The Third World proposal was cast aside by the global powers, which proceeded to impose neoliberal policies on the world from 1980 to 2001. But the Third World project was renewed, on a foundation of mass movements in opposition to neoliberalism, provoked by its overwhelmingly negative consequences for the peoples of the world. The global movement in opposition to neoliberal globalization has been particularly advanced in Latin America, where progressive and socialist movements have taken control of a number of governments (see various posts from July 22 to September 26, 2016 in the category Third World).
The renewal of the Third World project can be seen in the evolution in recent years of the leadership of the Group of 77. Formed in 1964 by seventy-seven Third World nations, G-77 is a bloc within the United Nations, established for the purpose of promoting mutually beneficial trade among the member nations and with the goal of ameliorating the effects of colonialism, neocolonialism, and imperialism. In now consists of 133 nations, including China, which joined in 1991. It is now called the Group of 77 plus China (see “The nations of the Global South speak” 6/20/2014; 2014 Declaration of G-77).
Ecuador and Rafael Correa assumed the presidency of the Group of 77 plus China on January 13, 2017. Correa was brought to the presidency of Ecuador by a popular social movement in opposition to the neoliberal project that emerged in the late 1990s. Correa won the presidential elections of 2006, with the support of labor, peasant and indigenous organizations, soundly defeating a pro-neoliberal candidate supported by the national bourgeoisie and the United States. Upon assuming the presidency on January 15, 2007, Correa immediately convoked elections for delegates to a constitutional assembly, in accordance with a campaign promise. Nation Alliance, an alternative political party formed by Correa, won 80 of the 130 seats in the constitutional assembly, which developed a new constitution that was approved in popular referendum. Correa was elected president under the new constitution in 2009 and was reelected in 2013. As President, Correa has renegotiated the Ecuadorian national debt, making payments only on debts that were legitimately contracted. This strategy has enabled the government to develop a budget in which social expenditures exceed debt payments. The government of Correa also has nationalized underutilized properties and has attracted foreign investment in industries strategic for Ecuadoran economic development. It did not renew a previous agreement with the United States for the use of an Ecuadorian Air Force Base by the U.S. military. Correa has declared that Ecuador is constructing “socialism for the twenty-first century” (see “Correa and the revolution in Ecuador” 9/19/2016).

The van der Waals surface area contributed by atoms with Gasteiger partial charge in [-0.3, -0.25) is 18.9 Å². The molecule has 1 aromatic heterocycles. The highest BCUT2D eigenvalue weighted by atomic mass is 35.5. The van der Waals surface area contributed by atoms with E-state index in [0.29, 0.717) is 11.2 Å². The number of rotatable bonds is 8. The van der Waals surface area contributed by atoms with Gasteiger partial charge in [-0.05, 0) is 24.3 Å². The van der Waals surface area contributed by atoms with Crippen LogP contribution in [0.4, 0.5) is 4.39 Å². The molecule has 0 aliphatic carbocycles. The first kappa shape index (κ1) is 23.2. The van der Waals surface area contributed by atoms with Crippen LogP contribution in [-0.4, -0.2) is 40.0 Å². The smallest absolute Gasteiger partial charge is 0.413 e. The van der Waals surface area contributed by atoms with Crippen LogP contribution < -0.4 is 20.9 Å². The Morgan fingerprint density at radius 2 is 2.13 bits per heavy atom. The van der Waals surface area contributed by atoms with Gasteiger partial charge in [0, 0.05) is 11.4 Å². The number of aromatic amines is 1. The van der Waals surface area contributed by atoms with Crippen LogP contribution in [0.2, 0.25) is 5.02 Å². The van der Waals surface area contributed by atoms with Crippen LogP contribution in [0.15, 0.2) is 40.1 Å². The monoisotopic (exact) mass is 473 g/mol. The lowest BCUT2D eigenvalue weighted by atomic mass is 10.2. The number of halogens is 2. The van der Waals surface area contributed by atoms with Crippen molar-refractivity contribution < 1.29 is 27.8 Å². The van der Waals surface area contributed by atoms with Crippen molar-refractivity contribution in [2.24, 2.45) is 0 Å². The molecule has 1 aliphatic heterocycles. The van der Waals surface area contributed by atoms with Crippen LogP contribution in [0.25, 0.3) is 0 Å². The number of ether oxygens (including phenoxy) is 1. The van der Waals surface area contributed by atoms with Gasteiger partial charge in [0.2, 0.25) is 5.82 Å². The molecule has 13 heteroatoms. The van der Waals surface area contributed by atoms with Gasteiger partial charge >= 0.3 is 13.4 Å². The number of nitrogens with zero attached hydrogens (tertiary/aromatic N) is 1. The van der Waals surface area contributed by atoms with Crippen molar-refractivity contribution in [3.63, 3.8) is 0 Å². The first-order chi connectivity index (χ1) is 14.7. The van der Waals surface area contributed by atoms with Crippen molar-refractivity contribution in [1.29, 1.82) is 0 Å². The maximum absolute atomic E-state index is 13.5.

The emergence of Correa is part of a general social phenomenon in Latin America since 1994, in which leaders with exceptional capacities have been lifted up by the people and have led the people in changing the political reality of Latin America, stimulating the renewal of the Third World project of national and social liberation in Asia and Africa. Other charismatic leaders include Hugo Chávez and Nicolás Maduro of Venezuela, Evo Morales of Bolivia, Daniel Ortega of Nicaragua, Luis Inácio Lula and Dilma Rousseff of Brazil, and Néstor Kirchner and Cristina Kirchner of Argentina. The emergence of charismatic leaders is a general characteristic of revolutionary processes (see Charismatic Leaders).
Upon receiving the mandate of the presidency of G-77, Correa addressed the representatives of the 133 member nations in New York. He began by noting that Ecuador will continue the work of its predecessors in the presidency of G-77. “Ecuador defends the principles that have guided the Group of 77 since 1964: unity, complementarity, cooperation and solidarity of the Global South.” The Group of 77, he observed, seeks social and economic equality in the world, which requires the eradication of poverty and exclusion and the attainment of the right of the peoples to live with sovereignty and dignity and in peace.